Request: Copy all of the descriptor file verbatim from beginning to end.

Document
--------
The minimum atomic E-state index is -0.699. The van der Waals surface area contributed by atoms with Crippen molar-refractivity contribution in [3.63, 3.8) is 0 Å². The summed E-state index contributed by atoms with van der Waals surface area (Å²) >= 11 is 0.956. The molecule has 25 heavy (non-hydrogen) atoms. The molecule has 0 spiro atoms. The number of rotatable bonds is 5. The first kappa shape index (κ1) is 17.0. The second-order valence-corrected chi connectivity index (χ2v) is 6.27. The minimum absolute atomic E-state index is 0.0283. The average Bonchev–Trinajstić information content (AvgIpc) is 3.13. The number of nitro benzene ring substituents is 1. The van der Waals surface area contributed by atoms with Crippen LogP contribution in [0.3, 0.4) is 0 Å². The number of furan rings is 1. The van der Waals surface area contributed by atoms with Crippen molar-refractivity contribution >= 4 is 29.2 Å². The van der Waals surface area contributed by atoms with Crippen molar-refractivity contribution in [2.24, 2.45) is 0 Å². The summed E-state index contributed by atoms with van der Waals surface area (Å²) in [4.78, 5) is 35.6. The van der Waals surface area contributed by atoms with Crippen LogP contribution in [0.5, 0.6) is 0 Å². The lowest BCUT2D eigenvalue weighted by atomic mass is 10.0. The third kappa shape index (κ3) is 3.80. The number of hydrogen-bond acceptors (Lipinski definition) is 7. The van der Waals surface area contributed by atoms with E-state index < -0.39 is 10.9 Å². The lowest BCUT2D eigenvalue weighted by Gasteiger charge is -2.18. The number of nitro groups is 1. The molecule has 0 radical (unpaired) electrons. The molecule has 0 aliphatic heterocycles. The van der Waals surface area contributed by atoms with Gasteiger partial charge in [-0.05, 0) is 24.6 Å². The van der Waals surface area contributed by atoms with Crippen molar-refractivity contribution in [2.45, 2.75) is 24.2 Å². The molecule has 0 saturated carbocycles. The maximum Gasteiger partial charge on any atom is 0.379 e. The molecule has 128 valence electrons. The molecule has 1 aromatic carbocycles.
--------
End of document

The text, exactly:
The minimum atomic E-state index is -0.699. The van der Waals surface area contributed by atoms with Crippen molar-refractivity contribution in [3.63, 3.8) is 0 Å². The summed E-state index contributed by atoms with van der Waals surface area (Å²) >= 11 is 0.956. The molecule has 25 heavy (non-hydrogen) atoms. The molecule has 0 spiro atoms. The number of rotatable bonds is 5. The first kappa shape index (κ1) is 17.0. The second-order valence-corrected chi connectivity index (χ2v) is 6.27. The minimum absolute atomic E-state index is 0.0283. The average Bonchev–Trinajstić information content (AvgIpc) is 3.13. The number of nitro benzene ring substituents is 1. The van der Waals surface area contributed by atoms with Crippen LogP contribution in [0.3, 0.4) is 0 Å². The number of furan rings is 1. The van der Waals surface area contributed by atoms with Crippen molar-refractivity contribution >= 4 is 29.2 Å². The van der Waals surface area contributed by atoms with Crippen molar-refractivity contribution in [2.24, 2.45) is 0 Å². The summed E-state index contributed by atoms with van der Waals surface area (Å²) in [4.78, 5) is 35.6. The van der Waals surface area contributed by atoms with Crippen LogP contribution in [0.5, 0.6) is 0 Å². The lowest BCUT2D eigenvalue weighted by atomic mass is 10.0. The third kappa shape index (κ3) is 3.80. The number of hydrogen-bond acceptors (Lipinski definition) is 7. The van der Waals surface area contributed by atoms with E-state index < -0.39 is 10.9 Å². The lowest BCUT2D eigenvalue weighted by Gasteiger charge is -2.18. The number of nitro groups is 1. The molecule has 0 radical (unpaired) electrons. The molecule has 0 aliphatic heterocycles. The van der Waals surface area contributed by atoms with Gasteiger partial charge in [-0.05, 0) is 24.6 Å². The van der Waals surface area contributed by atoms with Crippen molar-refractivity contribution in [2.45, 2.75) is 24.2 Å². The molecule has 0 saturated carbocycles. The maximum Gasteiger partial charge on any atom is 0.379 e. The molecule has 128 valence electrons. The molecule has 1 aromatic carbocycles.